Sex toys and cooking oil: Inside Dagenham’s recycling centre

PUBLISHED: 13:00 21 September 2016 | UPDATED: 14:40 28 September 2016

Frizlands Lane Reuse and Recycling Centre, Rainham Road North. Ben Wilde, Will Paton, and Siddiq Khan.

Frizlands Lane Reuse and Recycling Centre, Rainham Road North. Ben Wilde, Will Paton, and Siddiq Khan.


A koala toy perched forlornly on a bin is not the only unexpected item that has been found at the borough’s sole recycling depot.

Frizlands Lane Reuse and Recycling Centre, Rainham Road North. Frizlands Lane Reuse and Recycling Centre, Rainham Road North.

Ben Wilde, waste minimisation supervisor at Frizlands Lane Reuse and Recycling Centre, admits he has heard “all kinds of horror stories” in his four years at the Dagenham site – including the sighting of a boa constrictor in a nearby plant.

“People put the weirdest things in all the time,” laughed the 27-year-old. “You also find sex toys surprisingly often.”

But here, where residents can dispose of everything from used cooking oil to clothes, fluorescent tubes and fridges, items usually emerge far cleaner than the mixed recycling more commonly collected from our doorsteps – partly due to the unmistakeable signposting for different materials.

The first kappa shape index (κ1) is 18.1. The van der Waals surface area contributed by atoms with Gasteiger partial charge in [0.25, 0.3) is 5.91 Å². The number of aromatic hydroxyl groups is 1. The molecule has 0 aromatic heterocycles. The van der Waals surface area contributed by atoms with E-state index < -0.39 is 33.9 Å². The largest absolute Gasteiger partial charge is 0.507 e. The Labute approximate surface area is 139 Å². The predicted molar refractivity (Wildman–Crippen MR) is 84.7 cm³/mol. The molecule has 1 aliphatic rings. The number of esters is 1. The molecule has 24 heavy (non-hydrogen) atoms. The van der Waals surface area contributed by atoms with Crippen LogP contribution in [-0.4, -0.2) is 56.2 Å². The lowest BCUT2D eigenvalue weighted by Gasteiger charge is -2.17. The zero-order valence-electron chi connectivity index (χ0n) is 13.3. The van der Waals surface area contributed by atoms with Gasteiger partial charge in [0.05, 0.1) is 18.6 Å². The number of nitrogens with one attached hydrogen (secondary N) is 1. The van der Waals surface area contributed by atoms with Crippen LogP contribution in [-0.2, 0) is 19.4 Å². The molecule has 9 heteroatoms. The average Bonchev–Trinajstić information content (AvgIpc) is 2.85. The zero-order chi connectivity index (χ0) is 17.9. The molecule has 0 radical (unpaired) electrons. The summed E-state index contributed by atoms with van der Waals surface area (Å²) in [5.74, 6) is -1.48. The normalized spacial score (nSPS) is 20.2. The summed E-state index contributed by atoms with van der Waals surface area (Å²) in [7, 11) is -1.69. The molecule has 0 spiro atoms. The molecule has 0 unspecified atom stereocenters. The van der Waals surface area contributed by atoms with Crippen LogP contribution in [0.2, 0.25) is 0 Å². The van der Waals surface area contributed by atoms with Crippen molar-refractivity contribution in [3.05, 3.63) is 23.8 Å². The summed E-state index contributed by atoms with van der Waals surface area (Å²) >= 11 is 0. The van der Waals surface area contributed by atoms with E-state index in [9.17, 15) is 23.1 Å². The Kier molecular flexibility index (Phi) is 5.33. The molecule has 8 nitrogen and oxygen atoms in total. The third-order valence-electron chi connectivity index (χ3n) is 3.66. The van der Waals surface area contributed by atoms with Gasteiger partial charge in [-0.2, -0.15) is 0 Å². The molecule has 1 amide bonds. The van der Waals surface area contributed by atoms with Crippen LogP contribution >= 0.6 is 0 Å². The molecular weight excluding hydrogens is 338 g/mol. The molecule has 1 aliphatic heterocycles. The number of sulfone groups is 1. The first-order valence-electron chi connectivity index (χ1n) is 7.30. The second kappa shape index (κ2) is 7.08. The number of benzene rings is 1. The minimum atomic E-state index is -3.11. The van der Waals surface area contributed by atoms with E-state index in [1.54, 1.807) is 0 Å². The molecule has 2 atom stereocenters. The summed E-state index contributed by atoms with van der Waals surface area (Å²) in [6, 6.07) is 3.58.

Between contractors Shanks Group and East London Waste Authority (ELWA), each of the different materials has its own “offtaker”, a company which buys the materials by the tonne and repurposes or sells them on.

Frizlands Lane Reuse and Recycling Centre, Rainham Road North. Frizlands Lane Reuse and Recycling Centre, Rainham Road North.

In the last financial year, nearly half of the 18,810 tonnes of waste was sent on for recycling elsewhere.

Some objects will be spotted again closer to home – such as the tens of bikes which emerge back on cycle paths via charities such as The Re-Use Partnership, which fixes bikes among other objects to give them a second lease of life.

Looking at the many residents disposing carefully of their waste at the site, it’s difficult to believe that the borough currently boasts one of the capital’s worst recycling rates.

The 23.4 per cent figure is less than half of the 50pc target that European countries are supposed to reach by 2020.

But Ben believes there are grounds for optimism.

“It’s not all doom and gloom – residents are getting better at recycling,” he said. “Our aim is six pc reduction per year, which would take us to 31 pc by 2020.

“We are hoping to make it as easy as possible for them to recycle.”

The cost of recycling may seem high, but the £11m spent on waste disposal is not just for recycling.

“The way to think about it is if we didn’t recycle we’d still be spending the money,” Ben added.

“It would be more expensive just to deposit waste, and this is much better for the environment.”

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